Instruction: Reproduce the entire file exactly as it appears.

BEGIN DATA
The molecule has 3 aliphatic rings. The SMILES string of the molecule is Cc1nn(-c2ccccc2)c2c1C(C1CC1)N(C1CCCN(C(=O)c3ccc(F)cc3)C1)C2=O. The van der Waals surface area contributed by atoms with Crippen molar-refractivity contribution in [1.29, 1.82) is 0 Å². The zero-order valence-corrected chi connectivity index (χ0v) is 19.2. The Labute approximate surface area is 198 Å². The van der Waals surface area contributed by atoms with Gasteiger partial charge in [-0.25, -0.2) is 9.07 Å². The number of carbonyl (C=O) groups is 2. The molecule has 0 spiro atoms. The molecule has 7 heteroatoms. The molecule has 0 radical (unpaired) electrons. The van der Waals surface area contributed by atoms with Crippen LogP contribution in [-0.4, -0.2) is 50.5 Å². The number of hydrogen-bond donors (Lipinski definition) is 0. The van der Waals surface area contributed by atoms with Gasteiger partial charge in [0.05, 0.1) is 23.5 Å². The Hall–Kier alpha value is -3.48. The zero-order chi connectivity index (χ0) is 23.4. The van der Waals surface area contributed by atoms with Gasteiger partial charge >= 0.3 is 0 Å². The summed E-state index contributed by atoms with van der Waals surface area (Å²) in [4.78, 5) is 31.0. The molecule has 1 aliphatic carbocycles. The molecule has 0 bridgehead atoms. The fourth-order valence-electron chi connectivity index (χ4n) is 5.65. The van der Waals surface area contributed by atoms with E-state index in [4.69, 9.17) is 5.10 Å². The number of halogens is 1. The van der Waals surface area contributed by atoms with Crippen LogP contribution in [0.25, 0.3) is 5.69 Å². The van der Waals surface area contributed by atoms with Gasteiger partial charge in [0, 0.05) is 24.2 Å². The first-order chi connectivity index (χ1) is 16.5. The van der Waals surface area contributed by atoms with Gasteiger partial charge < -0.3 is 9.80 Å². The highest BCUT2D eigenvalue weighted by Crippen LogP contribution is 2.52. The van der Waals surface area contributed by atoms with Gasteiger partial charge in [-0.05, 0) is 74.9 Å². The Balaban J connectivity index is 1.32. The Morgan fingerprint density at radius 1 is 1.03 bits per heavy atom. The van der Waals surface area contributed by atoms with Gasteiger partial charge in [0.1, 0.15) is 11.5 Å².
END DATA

The molecule has 3 aliphatic rings. The SMILES string of the molecule is Cc1nn(-c2ccccc2)c2c1C(C1CC1)N(C1CCCN(C(=O)c3ccc(F)cc3)C1)C2=O. The van der Waals surface area contributed by atoms with Crippen molar-refractivity contribution in [1.29, 1.82) is 0 Å². The zero-order valence-corrected chi connectivity index (χ0v) is 19.2. The Labute approximate surface area is 198 Å². The van der Waals surface area contributed by atoms with Gasteiger partial charge in [-0.25, -0.2) is 9.07 Å². The number of carbonyl (C=O) groups is 2. The molecule has 0 spiro atoms. The molecule has 7 heteroatoms. The molecule has 0 radical (unpaired) electrons. The van der Waals surface area contributed by atoms with Crippen LogP contribution in [-0.4, -0.2) is 50.5 Å². The number of hydrogen-bond donors (Lipinski definition) is 0. The van der Waals surface area contributed by atoms with Gasteiger partial charge in [0.05, 0.1) is 23.5 Å². The Hall–Kier alpha value is -3.48. The zero-order chi connectivity index (χ0) is 23.4. The van der Waals surface area contributed by atoms with Gasteiger partial charge >= 0.3 is 0 Å². The summed E-state index contributed by atoms with van der Waals surface area (Å²) in [4.78, 5) is 31.0. The molecule has 1 aliphatic carbocycles. The molecule has 0 bridgehead atoms. The fourth-order valence-electron chi connectivity index (χ4n) is 5.65. The van der Waals surface area contributed by atoms with E-state index in [4.69, 9.17) is 5.10 Å². The number of halogens is 1. The van der Waals surface area contributed by atoms with Crippen LogP contribution in [0.25, 0.3) is 5.69 Å². The van der Waals surface area contributed by atoms with Gasteiger partial charge in [0, 0.05) is 24.2 Å². The first-order chi connectivity index (χ1) is 16.5. The van der Waals surface area contributed by atoms with Gasteiger partial charge < -0.3 is 9.80 Å². The highest BCUT2D eigenvalue weighted by Crippen LogP contribution is 2.52. The van der Waals surface area contributed by atoms with Gasteiger partial charge in [-0.05, 0) is 74.9 Å². The Balaban J connectivity index is 1.32. The Morgan fingerprint density at radius 1 is 1.03 bits per heavy atom. The van der Waals surface area contributed by atoms with Gasteiger partial charge in [0.1, 0.15) is 11.5 Å².